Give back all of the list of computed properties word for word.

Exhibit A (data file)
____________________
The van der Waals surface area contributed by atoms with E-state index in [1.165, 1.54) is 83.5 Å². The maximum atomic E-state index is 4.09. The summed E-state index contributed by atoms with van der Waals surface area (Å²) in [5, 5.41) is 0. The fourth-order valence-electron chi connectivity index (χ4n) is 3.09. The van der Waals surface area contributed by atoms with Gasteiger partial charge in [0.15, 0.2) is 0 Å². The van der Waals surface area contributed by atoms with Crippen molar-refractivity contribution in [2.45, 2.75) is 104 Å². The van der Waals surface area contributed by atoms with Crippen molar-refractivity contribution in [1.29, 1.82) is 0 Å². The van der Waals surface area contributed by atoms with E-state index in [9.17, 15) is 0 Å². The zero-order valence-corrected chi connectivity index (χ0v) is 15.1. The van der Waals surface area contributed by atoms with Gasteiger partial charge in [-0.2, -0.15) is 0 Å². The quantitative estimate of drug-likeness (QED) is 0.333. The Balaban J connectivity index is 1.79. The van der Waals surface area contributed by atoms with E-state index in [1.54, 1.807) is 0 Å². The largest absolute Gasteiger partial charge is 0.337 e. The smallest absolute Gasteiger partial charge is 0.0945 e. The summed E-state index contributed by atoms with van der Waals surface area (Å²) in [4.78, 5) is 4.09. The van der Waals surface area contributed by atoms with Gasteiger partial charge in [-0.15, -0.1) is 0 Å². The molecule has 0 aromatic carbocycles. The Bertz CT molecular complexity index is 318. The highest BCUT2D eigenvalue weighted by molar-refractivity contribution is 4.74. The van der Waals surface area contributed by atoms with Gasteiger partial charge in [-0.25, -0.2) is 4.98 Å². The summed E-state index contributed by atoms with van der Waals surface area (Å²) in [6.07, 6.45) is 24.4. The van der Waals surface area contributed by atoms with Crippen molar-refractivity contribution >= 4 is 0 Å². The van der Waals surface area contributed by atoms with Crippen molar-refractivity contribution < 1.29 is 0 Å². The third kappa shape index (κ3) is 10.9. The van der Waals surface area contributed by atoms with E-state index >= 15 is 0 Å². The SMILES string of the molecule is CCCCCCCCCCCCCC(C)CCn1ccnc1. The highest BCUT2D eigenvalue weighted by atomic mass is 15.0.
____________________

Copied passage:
The van der Waals surface area contributed by atoms with E-state index in [1.165, 1.54) is 83.5 Å². The maximum atomic E-state index is 4.09. The summed E-state index contributed by atoms with van der Waals surface area (Å²) in [5, 5.41) is 0. The fourth-order valence-electron chi connectivity index (χ4n) is 3.09. The van der Waals surface area contributed by atoms with Gasteiger partial charge in [0.15, 0.2) is 0 Å². The van der Waals surface area contributed by atoms with Crippen molar-refractivity contribution in [2.45, 2.75) is 104 Å². The van der Waals surface area contributed by atoms with Crippen molar-refractivity contribution in [1.29, 1.82) is 0 Å². The van der Waals surface area contributed by atoms with E-state index in [9.17, 15) is 0 Å². The zero-order valence-corrected chi connectivity index (χ0v) is 15.1. The van der Waals surface area contributed by atoms with Gasteiger partial charge in [-0.2, -0.15) is 0 Å². The quantitative estimate of drug-likeness (QED) is 0.333. The Balaban J connectivity index is 1.79. The van der Waals surface area contributed by atoms with E-state index in [1.54, 1.807) is 0 Å². The largest absolute Gasteiger partial charge is 0.337 e. The smallest absolute Gasteiger partial charge is 0.0945 e. The summed E-state index contributed by atoms with van der Waals surface area (Å²) in [4.78, 5) is 4.09. The van der Waals surface area contributed by atoms with Gasteiger partial charge in [-0.15, -0.1) is 0 Å². The molecule has 0 aromatic carbocycles. The Bertz CT molecular complexity index is 318. The highest BCUT2D eigenvalue weighted by molar-refractivity contribution is 4.74. The van der Waals surface area contributed by atoms with Gasteiger partial charge in [-0.25, -0.2) is 4.98 Å². The summed E-state index contributed by atoms with van der Waals surface area (Å²) in [6.07, 6.45) is 24.4. The van der Waals surface area contributed by atoms with Crippen molar-refractivity contribution >= 4 is 0 Å². The van der Waals surface area contributed by atoms with Crippen molar-refractivity contribution < 1.29 is 0 Å². The third kappa shape index (κ3) is 10.9. The van der Waals surface area contributed by atoms with E-state index >= 15 is 0 Å². The SMILES string of the molecule is CCCCCCCCCCCCCC(C)CCn1ccnc1. The highest BCUT2D eigenvalue weighted by atomic mass is 15.0.